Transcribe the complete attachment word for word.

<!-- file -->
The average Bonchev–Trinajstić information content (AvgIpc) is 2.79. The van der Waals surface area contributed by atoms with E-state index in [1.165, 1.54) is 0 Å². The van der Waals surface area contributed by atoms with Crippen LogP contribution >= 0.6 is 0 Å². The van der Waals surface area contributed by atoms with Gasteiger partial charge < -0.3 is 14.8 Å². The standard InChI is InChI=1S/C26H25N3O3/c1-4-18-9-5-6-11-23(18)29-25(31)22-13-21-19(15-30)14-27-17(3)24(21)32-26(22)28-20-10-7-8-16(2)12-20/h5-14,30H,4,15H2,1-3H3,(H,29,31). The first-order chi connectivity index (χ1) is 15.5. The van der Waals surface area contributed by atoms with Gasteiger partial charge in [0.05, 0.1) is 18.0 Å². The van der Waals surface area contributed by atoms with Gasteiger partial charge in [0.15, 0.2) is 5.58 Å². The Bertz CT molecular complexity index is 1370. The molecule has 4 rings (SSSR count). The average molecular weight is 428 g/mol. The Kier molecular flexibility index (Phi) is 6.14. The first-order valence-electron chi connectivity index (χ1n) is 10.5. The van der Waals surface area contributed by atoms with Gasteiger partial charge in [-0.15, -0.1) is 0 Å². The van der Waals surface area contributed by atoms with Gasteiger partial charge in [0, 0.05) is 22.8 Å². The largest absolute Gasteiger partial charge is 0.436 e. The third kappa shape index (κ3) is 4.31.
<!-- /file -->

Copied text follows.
The average Bonchev–Trinajstić information content (AvgIpc) is 2.79. The van der Waals surface area contributed by atoms with E-state index in [1.165, 1.54) is 0 Å². The van der Waals surface area contributed by atoms with Crippen LogP contribution >= 0.6 is 0 Å². The van der Waals surface area contributed by atoms with Gasteiger partial charge < -0.3 is 14.8 Å². The standard InChI is InChI=1S/C26H25N3O3/c1-4-18-9-5-6-11-23(18)29-25(31)22-13-21-19(15-30)14-27-17(3)24(21)32-26(22)28-20-10-7-8-16(2)12-20/h5-14,30H,4,15H2,1-3H3,(H,29,31). The first-order chi connectivity index (χ1) is 15.5. The van der Waals surface area contributed by atoms with Gasteiger partial charge in [0.05, 0.1) is 18.0 Å². The van der Waals surface area contributed by atoms with Gasteiger partial charge in [0.15, 0.2) is 5.58 Å². The Bertz CT molecular complexity index is 1370. The molecule has 4 rings (SSSR count). The average molecular weight is 428 g/mol. The Kier molecular flexibility index (Phi) is 6.14. The first-order valence-electron chi connectivity index (χ1n) is 10.5. The van der Waals surface area contributed by atoms with Gasteiger partial charge in [-0.15, -0.1) is 0 Å². The van der Waals surface area contributed by atoms with Gasteiger partial charge in [0, 0.05) is 22.8 Å². The largest absolute Gasteiger partial charge is 0.436 e. The third kappa shape index (κ3) is 4.31.